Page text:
"Best Practices for Managing Layoffs"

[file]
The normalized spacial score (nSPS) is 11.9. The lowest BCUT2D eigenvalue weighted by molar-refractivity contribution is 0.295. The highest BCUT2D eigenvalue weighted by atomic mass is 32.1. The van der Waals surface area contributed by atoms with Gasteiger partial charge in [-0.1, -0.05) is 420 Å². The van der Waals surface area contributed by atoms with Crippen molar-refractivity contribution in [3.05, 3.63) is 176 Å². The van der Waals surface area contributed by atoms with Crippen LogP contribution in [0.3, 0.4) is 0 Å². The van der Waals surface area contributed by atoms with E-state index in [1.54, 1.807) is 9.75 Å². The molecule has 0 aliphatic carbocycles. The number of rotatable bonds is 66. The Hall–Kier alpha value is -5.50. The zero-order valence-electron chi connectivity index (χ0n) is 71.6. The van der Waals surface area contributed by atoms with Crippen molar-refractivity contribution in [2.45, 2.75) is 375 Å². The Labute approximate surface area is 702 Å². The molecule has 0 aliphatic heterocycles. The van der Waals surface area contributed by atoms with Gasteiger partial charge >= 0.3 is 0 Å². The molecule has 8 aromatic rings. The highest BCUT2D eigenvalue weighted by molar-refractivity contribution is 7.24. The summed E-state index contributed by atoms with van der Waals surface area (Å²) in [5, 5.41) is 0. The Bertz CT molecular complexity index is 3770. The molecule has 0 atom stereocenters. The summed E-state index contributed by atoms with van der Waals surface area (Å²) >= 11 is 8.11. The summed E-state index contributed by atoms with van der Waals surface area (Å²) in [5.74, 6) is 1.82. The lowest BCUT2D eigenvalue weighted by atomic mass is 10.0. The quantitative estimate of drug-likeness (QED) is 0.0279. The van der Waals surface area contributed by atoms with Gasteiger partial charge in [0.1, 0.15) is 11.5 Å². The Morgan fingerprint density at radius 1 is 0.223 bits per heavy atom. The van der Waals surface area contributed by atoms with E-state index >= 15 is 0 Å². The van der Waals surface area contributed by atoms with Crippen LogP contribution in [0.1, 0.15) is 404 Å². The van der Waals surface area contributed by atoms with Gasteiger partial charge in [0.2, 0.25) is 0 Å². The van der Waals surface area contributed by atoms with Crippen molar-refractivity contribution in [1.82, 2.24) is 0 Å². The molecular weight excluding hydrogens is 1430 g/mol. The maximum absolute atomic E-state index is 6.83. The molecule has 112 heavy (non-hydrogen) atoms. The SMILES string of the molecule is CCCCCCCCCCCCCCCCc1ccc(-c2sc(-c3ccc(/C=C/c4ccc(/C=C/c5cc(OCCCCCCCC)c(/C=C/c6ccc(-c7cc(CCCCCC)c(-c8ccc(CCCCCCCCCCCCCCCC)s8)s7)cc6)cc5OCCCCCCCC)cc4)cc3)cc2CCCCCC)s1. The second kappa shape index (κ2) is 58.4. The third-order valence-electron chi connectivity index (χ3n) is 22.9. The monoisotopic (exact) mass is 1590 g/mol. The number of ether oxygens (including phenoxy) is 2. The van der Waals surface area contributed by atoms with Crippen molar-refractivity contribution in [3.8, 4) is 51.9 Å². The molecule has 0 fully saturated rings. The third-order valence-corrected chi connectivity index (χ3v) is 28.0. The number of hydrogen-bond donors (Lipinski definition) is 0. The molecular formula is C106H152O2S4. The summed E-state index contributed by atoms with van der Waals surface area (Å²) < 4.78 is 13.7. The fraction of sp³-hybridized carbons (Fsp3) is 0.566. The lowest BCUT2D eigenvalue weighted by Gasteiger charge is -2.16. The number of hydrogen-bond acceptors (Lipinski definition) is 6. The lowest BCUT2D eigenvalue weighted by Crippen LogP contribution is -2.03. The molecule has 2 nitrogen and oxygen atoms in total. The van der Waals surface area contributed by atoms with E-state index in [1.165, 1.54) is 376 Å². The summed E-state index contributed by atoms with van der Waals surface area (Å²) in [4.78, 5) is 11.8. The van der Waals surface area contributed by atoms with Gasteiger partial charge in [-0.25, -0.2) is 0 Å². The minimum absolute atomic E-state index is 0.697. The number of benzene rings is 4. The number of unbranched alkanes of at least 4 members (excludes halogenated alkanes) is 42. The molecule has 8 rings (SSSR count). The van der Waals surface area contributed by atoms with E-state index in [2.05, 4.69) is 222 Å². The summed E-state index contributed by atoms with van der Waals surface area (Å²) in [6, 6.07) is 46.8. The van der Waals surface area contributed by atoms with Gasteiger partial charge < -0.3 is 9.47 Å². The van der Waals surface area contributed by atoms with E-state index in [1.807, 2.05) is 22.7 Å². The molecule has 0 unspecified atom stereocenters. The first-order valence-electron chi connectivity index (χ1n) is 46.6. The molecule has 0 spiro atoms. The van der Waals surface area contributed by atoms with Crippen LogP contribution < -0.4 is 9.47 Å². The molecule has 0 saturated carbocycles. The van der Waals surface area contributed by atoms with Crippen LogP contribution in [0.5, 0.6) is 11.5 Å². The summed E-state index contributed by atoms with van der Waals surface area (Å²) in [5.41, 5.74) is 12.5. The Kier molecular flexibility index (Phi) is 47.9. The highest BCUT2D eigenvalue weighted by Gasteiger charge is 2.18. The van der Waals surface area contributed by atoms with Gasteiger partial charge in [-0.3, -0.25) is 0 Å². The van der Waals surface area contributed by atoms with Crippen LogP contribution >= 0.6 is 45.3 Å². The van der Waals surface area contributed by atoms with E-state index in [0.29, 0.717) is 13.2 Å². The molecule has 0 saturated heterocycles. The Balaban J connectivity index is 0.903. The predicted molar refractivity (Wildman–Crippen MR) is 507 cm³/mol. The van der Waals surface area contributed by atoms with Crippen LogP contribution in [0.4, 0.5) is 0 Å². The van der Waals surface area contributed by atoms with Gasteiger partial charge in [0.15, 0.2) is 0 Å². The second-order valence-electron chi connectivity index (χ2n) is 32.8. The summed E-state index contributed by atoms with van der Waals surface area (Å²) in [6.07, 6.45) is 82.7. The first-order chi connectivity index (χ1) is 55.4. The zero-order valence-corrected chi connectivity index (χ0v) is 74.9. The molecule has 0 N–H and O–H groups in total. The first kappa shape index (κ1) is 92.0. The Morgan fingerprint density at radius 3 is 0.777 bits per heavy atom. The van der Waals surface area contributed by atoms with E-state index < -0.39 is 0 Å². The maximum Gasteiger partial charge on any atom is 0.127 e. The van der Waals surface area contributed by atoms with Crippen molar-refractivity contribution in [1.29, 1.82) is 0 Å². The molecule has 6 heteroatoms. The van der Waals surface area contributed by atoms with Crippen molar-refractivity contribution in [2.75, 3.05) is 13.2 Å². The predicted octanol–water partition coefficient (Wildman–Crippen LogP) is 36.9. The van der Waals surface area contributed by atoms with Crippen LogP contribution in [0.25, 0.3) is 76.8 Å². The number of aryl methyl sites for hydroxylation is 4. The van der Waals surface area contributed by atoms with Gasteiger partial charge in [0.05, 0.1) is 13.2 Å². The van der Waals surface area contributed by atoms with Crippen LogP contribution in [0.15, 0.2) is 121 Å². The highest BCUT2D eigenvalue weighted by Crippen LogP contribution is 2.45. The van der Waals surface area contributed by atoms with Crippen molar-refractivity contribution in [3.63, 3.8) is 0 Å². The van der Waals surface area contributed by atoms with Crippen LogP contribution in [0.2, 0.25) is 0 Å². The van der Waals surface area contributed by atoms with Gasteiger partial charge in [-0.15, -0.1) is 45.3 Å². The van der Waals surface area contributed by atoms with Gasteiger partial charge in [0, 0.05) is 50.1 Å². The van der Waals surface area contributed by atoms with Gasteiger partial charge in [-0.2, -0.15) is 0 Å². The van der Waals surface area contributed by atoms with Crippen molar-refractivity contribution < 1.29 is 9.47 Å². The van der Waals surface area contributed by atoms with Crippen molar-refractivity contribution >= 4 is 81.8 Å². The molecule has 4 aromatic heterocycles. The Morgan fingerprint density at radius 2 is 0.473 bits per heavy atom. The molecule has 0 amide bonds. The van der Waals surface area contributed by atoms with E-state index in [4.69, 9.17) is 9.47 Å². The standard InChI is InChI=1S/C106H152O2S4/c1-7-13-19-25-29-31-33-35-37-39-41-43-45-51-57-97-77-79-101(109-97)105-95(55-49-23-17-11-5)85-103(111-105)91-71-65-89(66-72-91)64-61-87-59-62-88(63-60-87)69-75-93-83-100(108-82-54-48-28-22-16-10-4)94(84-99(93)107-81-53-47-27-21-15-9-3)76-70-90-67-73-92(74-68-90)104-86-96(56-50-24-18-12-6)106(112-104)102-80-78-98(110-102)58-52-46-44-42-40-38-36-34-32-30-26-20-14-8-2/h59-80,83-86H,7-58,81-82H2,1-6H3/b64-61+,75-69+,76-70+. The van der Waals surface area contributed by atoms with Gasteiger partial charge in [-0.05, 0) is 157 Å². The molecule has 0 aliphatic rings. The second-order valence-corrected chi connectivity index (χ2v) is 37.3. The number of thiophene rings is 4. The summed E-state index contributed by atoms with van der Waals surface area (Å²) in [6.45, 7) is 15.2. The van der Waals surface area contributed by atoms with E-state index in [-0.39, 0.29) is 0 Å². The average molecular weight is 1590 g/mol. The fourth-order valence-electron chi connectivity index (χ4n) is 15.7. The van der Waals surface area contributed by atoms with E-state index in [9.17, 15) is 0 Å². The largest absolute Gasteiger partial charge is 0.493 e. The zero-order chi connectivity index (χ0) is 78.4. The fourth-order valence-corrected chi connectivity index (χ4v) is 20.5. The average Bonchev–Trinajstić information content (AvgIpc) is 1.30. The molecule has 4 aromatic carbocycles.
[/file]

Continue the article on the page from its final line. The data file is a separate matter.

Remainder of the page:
Guide to Managing Layoffs Practical Information for Managers and Supervisors The University of Colorado Boulder Department of Human Resources August 2012 Page: 1 of 13 Introduction Telling an employee that his or her job is being eliminated is, perhaps, one of the most difficult challenges a manager or supervisor may encounter. It is doubly hard for the affected employee to understand this action when they have no control over the decision. Human Resources has developed a document titled “Layoff Procedures” for managers and supervisors to help navigate the layoff process. The procedures are very specific in the steps that must be followed and it is critical that you consult with HR/Employment Services prior to any communication or action pursuant to potential layoffs. In addition to implementing these procedures, managers and supervisors are asked to be sensitive to the human and emotional side of the layoff action. Unfortunately, the steps for managing the human side of this process are not as clear and prescriptive. This guide has been created to assist managers and supervisors in working through the layoff process with dignity and respect for both the employee who is leaving, and for the employees remaining in the department. We have researched best practices from a variety of organizations and other sources and have compiled the following information that we hope you will find helpful in managing these changes in your department. Page: 2 of 13 Communication Communication is key to a successful layoff process. If your department is facing the need to restructure your workforce, here are some important points to remember: Prior to the layoff notification(s) Plan your communication early - Plan what you will tell your employees about possible layoffs. Developing a formal communications document with a list of talking points will be helpful. Communicate early and often. Plan when you will tell your employees about possible layoffs. Keep them apprised of developments over time. Communicate openly and honestly. Employees can better plan for a worst-case scenario if they know the possibilities. During the layoff notification process See “Preparing for and Conducting the Layoff Notification Meeting” (beginning on page 4) After the layoff notification(s) Continue communication with separating employee(s). See “Preparing for and Conducting the Layoff Notification Meeting” (beginning on page 4). Communicate with the remaining staff. Remaining employees may feel that they may be the next ones losing their jobs and some may feel guilty when colleagues have lost their jobs. Be honest about what you know and what you can share. This not only minimizes concern relating to employees’ own job security but also diminishes the rumor mill. Facilitate group closure by giving employees a chance to express their concerns publicly and hear directly from you about what has occurred. Listen to how they feel and prepare to reassure them. Inform them of changes in workload or assignments and discuss with them how the work will be covered. Provide opportunities for employees to meet with you personally to answer questions and to alleviate fears. Page: 3 of 13 Preparing for and Conducting a Layoff Notification Meeting Informing employees they are losing their job is a difficult and stressful task for a manager or supervisor. For the interaction between the employee and the manager or supervisor to go smoothly as possible, careful preparation and planning are the most important elements. The objectives of the notification meeting are twofold: (1) To inform the employee that his/her job has been eliminated and that he or she is being separated, and (2) To do so in a respectful and dignified manner that keeps the person feeling positive about the University and begins the transition process in a positive way. Pre-Meeting Preparation Be familiar with the circumstances (e.g. lack of funds, lack of work, or department reorganization) leading to the elimination of the employee’s position. Also, be familiar with the process that was followed, including how the decision was made in selecting who would be laid off. Prepare a script as a guide. This will ensure that you convey all the necessary information to the employee. Practice and rehearse the message you will deliver and how you will deliver it without reading your script word for word. Be genuine with your communication, even if reciting from a script. Consider if the employee will leave immediately after being notified of the layoff or will continue to work through the period of notice. HR can advise you on the best strategy for your situation. Consider how you will handle the employee’s workload and what you will tell other employee if you are asked. Will it be distributed among other employees? Will services be eliminated? Provide resources for the employee to help them move forward. Provide names and telephone numbers. In addition, refer to the following as resources that are available for them: Faculty and Staff Assistance Program for counseling and support PBS Benefits Representative to learn about available benefits Page: 4 of 13 Recruitment Representative to learn about re-employment and other job opportunities within the University Other external community resources. Be aware that the separation process can be emotional for all parties; prepare for this. Because of the emotional context it is important to anticipate questions you could be asked and have the answers to those questions available. Take the time necessary to make the proper arrangements for the notification meeting. Select a place where you can have privacy. Select a time earlier in the day on a day that is not immediately prior to a weekend, holiday, or scheduled vacation for either the employee or manager/supervisor. Consider the day in relationship to significant dates for the employee (e.g. family celebration, religious holiday, employee’s birthday, etc.) Plan for uninterrupted time. Allow enough time to complete the meeting without being rushed including time for the employee to ask questions. Consider having an appropriate person (i.e. a department administrative assistant) who is not privy to the subject of the meeting notify the employee of the meeting. This will allow you to introduce the purpose of the meeting in a private, controlled manner without engaging with the employee before you are prepared to speak to them. Depending on your knowledge of the employee it may be advisable to have an FSAP Counselor or a Human Resources representative on-call if needed. Discuss with them any possible problems you feel could occur or any concerns you may have. In addition, you may also wish to consult with the University’s Public Safety Department if you feel there is a possibility of a violent reaction. Arrange for another manager to be with you during the meeting. Assess the impact of the employee’s departure on co-workers and clients. Seek appropriate coaching from Human Resources Consultants and/or the Faculty and Staff Assistance Program Counselors. Page: 5 of 13 The Notification Meeting Employee notifications should be conducted in person. Typically, the employee’s immediate supervisor or the department manager conducts the notification meeting. This would not be a good time to have someone with whom the employee has never spoken conduct the meeting. Don’t engage in small talk, get to the point. Deliver the message directly but compassionately and allow the employee time to read the written notice of layoff you will give them during this meeting. Stay with your script and remain calm. Straightforward, clear explanations are important. Give the employee some background explaining why this decision is necessary. Do not make comments, even if well intended, that could compromise the decision. Stay away from discussions that could confuse the primary message. Be sensitive to the employee’s situation, but also be direct and firm. Make sure that the employee knows the decision is final and is non-negotiable. Don’t blame others for the actions being taken. Don’t become defensive, argumentative or confrontational. It is best not to critique the decision that has been made. Be sensitive to the employee’s response. Hearing the employee does not mean you agree with him/her. Tell the employee how much you appreciate the work they have done and recognize his/her contributions. Page: 6 of 13 Allow the employee to ask questions and let them know they can come back to you with questions later if needed, since it sometimes takes time for an employee to process what they’ve been told. Listen carefully and, after the meeting, document anything that could lead to a potential problem. Consult with Human Resources and/or the Faculty and Staff Assistance Program, if appropriate. Offer support and encouragement; treat the employee in a dignified manner. Encourage the employee to contact the resources available (e.g. Faculty and Staff Assistance Program, Payroll & Benefits Services, Employment Services, etc.). Be available in the next few days to meet with the employee if he or she has additional questions. Understand and appreciate the employee’s position. Focus the employee on the next steps in his/her future. Keep the Meeting Professional Here are a few pointers for conducting a professional meeting: Listen to the employee and exhibit empathy (not to be confused with sympathy); Pay attention to their cues. Some employees may want to ask questions, while others may just want to get the information and leave. Avoid any negative body language, e.g. rolling your eyes, appearing bored, checking your watch, or anything that may be construed as being uncaring or unconcerned for the employee's well‐being; Keep the meeting focused on imparting the information needed, emphasizing the various benefits and services available to the employee; Do not engage in arguments with the employee or seek to provide unnecessary justification for this action. If necessary, allow the employee a reasonable amount of time to "compose" themselves before having to face co‐workers. Problems that May Occur in the Meeting The employee may: Page: 7 of 13 Become resistant, defensive and/or threatening want to plead his/her case, or bargain for another opportunity. Want to speak with a “decision-maker”. Ask “why me?” questions. Threaten a lawsuit or other formal action such as a retaliation complaint May get personally upset with the manager or supervisor Try to make the issue personal or about performance Argue about a person being retained who they believe is less capable, has less seniority, etc. List the repercussions cascading from the job loss. Break down emotionally. Go into shock and not accept what is happening. How to Deal with Emotional Reactions Stay in control of the meeting and your emotions at all times. Be familiar with, and comment on, how the decision was made. Be supportive and offer positive suggestions where appropriate. Be prepared for the following reactions: If crying occurs: Offer tissues Permit the employee the time to be alone to cry, if needed. Be supportive, but refrain from touching the employee. Be patient. If anger occurs: Listen. Anger is a normal response. Respond to verbal attacks directly. Remain calm and request the employee to remain calm. Do not discuss employee performance issues. Stop the meeting until the anger ceases to reconvene at a later time. If silence occurs: Acknowledge the employee’s feelings. Allow the employee to discuss feelings. Be empathetic. Ask open-ended questions to determine that the employee understands the layoff message. If denial occurs: Repeat or rephrase statements. Ask open-ended questions to determine whether the employee understands the layoff message. Page: 8 of 13 Empathize with the employee with statements such as, “I know this is quite a shock” or “This is really hard to understand at first.” Give the employee direction on what he or she needs to do. If threats occur: Don't put yourself between the employee and the door. Give them easy access to leave if necessary. Keep calm, take a deep breath and do not let yourself get baited into a shouting match Suggest a brief cool down period, pause and then reconvene when you feel that emotions have calmed. Have planned campus police become involved if needed. Things To Do After The Meeting Conduct a follow-up meeting with the employee to see how he/she is coping and provide any information you were not able to provide in the notification meeting (if the employee is still on site). If the employee is working until his/her separation date, you should supervise this employee just as you would any other employee. Be aware of the employee’s emotional state. If you have concerns, notify your resources. Observe what’s going on in the office between the separating employee and the remaining employees. (e.g. are the remaining employees being respectful and supportive or systematically excluding this person? How is the telephone being answered when this person is not around?). Notify Human Resources of any critical issues. Follow-up with Remaining Employees With discretion, inform the remaining employees about the action(s) that have taken place. Understand that people have lost friends and may have their own anxieties. Get people refocused quickly on any restructuring, reassignment of work or other changes. Discuss workload and/or support concerns and needs. Focus on the positives. Thank employees for their continued support but make no promises or guarantees about the future. Be accessible to your employees for any issues or concerns they may have about the changes. Page: 9 of 13 Above all, be tactful, direct and clear in explaining the circumstances that led up to the decision, the decision-making process, and the changes within the organization. Offer employees the opportunity to ask questions. Sample Dialogue with the Employee The following information may assist in planning a script for the layoff notification meeting as well as preparing the manager or supervisor for various reactions from the employee. [Manager to employee] 1. Greet the employee. Manager: Hello, _______. Thank you for meeting with me. 2. Notification (speak slowly and calmly) Manager: I’ve called this meeting because I must, unfortunately, inform you that your position is being eliminated. We do not have another position in our unit for you. This means you are being laid off and will work with Human Resources to determine your retention rights. Here is your official Notice of Layoff. . (give letter to employee and pause to allow the employee time to read the notice and process the information) Manager: As you may know, we are in a time of (budget cutbacks, reorganization, etc.) Although, we’ve done everything possible to minimize the impact of these __________ on our department, we still need to implement some very difficult decisions. I’d like you to know that this action is not easily taken and only after long and careful review of many options. It is a final decision. (pause for a few seconds) Manager: I know this is difficult news. Is everything I’ve said clear to you? Do you have any questions? Page: 10 of 13 The employee will, typically, lead the conversation at this point. Answer questions honestly and appropriately. You should expect reactions anywhere in the range of emotional behavior to logical, strictly business related behavior. Appropriate Response to Emotional Reactions In addition to physical reactions such as crying, anger and non-acceptance, emotional responses may also include the “why” questions. “Why me?” “Why not another employee?” “Why did you make this decision?” Other questions may include: Who made this decision? Who can I talk with to get this decision reversed? Are there any other jobs available for me? Can I keep my job if I take a pay cut or reduce my time? Who else is being released? Listen carefully and make eye contact with the employee. Assess the employee’s emotional state and/or behavior to see if he/she might be a threat to himself/herself or others. If so, call your resources for assistance. Otherwise, answer those questions that are appropriate to answer. Do not allow the employee to continue too long. Show empathy for the employee but avoid trite statements or platitudes such as: “It’s not the end of the world.” “Consider this a blessing in disguise.” “The glass isn’t half empty, it’s half full.” “It’s just a job.” While you may wish to continue with the meeting, consider what might be best for the employee and whether he/she will hear any further information you may deliver at this time. In most cases, you should take the time to deal with the emotional reactions and responses of the employee before turning to any “housekeeping” matters you need to deal with. Manager: Is there someone I can call for you? or Would you like to take a brief break before we continue? Page: 11 of 13 In many instances, the employee may move directly to the facts relating to the or Would you like to leave for the rest of the day and we can continue this discussion tomorrow? layoff. This allows the manager to begin discussion of the “housekeeping” matters. Housekeeping Matters Manager: At this point, I need to discuss with you how you will leave the department and the resources and assistance the University makes available to you. This transition statement will reinforce that the action being taken is final and will begin moving the employee forward in that direction. Again, make eye contact with the employee and speak calmly. If the staff person will not be required to work past the day that the notification meeting occurs, it will be important to have clear instructions for the following: Arrangements with the employee to empty his/her office. Have boxes available if the employee will be emptying his/her office immediately: or, Discuss a possible time less disruptive to the office when the employee can come in to retrieve his/her belongings. Confirm who will be following up with him/her regarding any questions or concerns that were addressed in the meeting. If the staff person will be allowed to work after the notification meeting, it will be important to discuss the following: Confirm last date of work. Encourage the staff member to make an appointment with Human Resources to review transition resources such as: Retention rights Reemployment, rehire, and other employment procedures. Resume Service/Effective Interviewing/Career Counseling Time Off To Attend Interviews Orientation Sessions Letters Of Recommendation Page: 12 of 13 In addition, whenever possible, make efforts to complete recognition events, going away parties, etc. Obtain permission from the affected staff members before scheduling an event. Consult with Human Resources for ideas on how to implement a transition event that will have a positive impact on all who are affected by this layoff. Page: 13 of 13